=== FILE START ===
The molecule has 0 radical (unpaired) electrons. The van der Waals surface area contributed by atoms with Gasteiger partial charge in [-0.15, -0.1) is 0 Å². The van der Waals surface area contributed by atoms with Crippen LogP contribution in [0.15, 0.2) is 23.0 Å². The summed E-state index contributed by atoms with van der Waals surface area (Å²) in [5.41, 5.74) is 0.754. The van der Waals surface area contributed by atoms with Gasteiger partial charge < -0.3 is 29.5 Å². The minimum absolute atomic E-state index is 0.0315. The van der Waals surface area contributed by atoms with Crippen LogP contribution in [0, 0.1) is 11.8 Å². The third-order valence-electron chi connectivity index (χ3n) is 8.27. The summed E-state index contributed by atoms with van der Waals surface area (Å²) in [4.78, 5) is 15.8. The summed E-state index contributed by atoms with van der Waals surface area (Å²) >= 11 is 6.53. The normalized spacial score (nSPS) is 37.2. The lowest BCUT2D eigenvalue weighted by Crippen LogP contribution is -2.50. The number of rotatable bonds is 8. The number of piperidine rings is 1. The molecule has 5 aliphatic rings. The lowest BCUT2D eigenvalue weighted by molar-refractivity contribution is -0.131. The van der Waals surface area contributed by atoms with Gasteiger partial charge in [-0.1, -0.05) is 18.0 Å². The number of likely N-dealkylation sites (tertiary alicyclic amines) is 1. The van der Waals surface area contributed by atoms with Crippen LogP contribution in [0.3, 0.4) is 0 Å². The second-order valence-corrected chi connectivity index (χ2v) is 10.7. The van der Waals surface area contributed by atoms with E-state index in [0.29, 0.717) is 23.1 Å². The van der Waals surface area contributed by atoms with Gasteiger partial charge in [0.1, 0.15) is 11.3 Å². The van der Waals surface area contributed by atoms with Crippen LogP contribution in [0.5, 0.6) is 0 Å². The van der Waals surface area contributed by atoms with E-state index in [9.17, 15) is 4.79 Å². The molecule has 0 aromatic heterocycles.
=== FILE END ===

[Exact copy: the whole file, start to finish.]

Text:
The molecule has 0 radical (unpaired) electrons. The van der Waals surface area contributed by atoms with Gasteiger partial charge in [-0.15, -0.1) is 0 Å². The van der Waals surface area contributed by atoms with Crippen LogP contribution in [0.15, 0.2) is 23.0 Å². The summed E-state index contributed by atoms with van der Waals surface area (Å²) in [5.41, 5.74) is 0.754. The van der Waals surface area contributed by atoms with Gasteiger partial charge < -0.3 is 29.5 Å². The minimum absolute atomic E-state index is 0.0315. The van der Waals surface area contributed by atoms with Crippen LogP contribution in [0, 0.1) is 11.8 Å². The third-order valence-electron chi connectivity index (χ3n) is 8.27. The summed E-state index contributed by atoms with van der Waals surface area (Å²) in [4.78, 5) is 15.8. The summed E-state index contributed by atoms with van der Waals surface area (Å²) >= 11 is 6.53. The normalized spacial score (nSPS) is 37.2. The lowest BCUT2D eigenvalue weighted by Crippen LogP contribution is -2.50. The number of rotatable bonds is 8. The number of piperidine rings is 1. The molecule has 5 aliphatic rings. The lowest BCUT2D eigenvalue weighted by molar-refractivity contribution is -0.131. The van der Waals surface area contributed by atoms with Gasteiger partial charge in [-0.1, -0.05) is 18.0 Å². The number of likely N-dealkylation sites (tertiary alicyclic amines) is 1. The van der Waals surface area contributed by atoms with Crippen LogP contribution in [0.3, 0.4) is 0 Å². The second-order valence-corrected chi connectivity index (χ2v) is 10.7. The van der Waals surface area contributed by atoms with E-state index in [0.29, 0.717) is 23.1 Å². The van der Waals surface area contributed by atoms with Gasteiger partial charge in [0.1, 0.15) is 11.3 Å². The van der Waals surface area contributed by atoms with Crippen LogP contribution in [0.5, 0.6) is 0 Å². The van der Waals surface area contributed by atoms with E-state index in [9.17, 15) is 4.79 Å². The molecule has 0 aromatic heterocycles.